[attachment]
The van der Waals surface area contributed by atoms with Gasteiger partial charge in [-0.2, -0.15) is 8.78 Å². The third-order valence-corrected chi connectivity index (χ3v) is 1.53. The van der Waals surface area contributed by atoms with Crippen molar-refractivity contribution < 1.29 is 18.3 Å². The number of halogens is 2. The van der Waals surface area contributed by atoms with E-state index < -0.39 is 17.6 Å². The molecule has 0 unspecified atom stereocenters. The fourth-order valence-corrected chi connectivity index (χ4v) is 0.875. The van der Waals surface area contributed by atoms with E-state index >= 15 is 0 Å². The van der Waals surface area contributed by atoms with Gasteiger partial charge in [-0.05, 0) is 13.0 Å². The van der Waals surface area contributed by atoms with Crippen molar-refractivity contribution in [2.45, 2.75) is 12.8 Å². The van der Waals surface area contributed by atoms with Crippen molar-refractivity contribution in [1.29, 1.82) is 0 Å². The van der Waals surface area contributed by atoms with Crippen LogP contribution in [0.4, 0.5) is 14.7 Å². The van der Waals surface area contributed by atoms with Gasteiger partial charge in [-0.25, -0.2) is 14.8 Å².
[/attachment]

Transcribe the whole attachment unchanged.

The van der Waals surface area contributed by atoms with Gasteiger partial charge in [-0.2, -0.15) is 8.78 Å². The third-order valence-corrected chi connectivity index (χ3v) is 1.53. The van der Waals surface area contributed by atoms with Crippen molar-refractivity contribution < 1.29 is 18.3 Å². The number of halogens is 2. The van der Waals surface area contributed by atoms with E-state index < -0.39 is 17.6 Å². The molecule has 0 unspecified atom stereocenters. The fourth-order valence-corrected chi connectivity index (χ4v) is 0.875. The van der Waals surface area contributed by atoms with E-state index >= 15 is 0 Å². The van der Waals surface area contributed by atoms with Gasteiger partial charge in [-0.05, 0) is 13.0 Å². The van der Waals surface area contributed by atoms with Crippen molar-refractivity contribution in [2.45, 2.75) is 12.8 Å². The van der Waals surface area contributed by atoms with Crippen molar-refractivity contribution in [1.29, 1.82) is 0 Å². The van der Waals surface area contributed by atoms with Crippen LogP contribution in [0.4, 0.5) is 14.7 Å². The van der Waals surface area contributed by atoms with Gasteiger partial charge in [-0.25, -0.2) is 14.8 Å².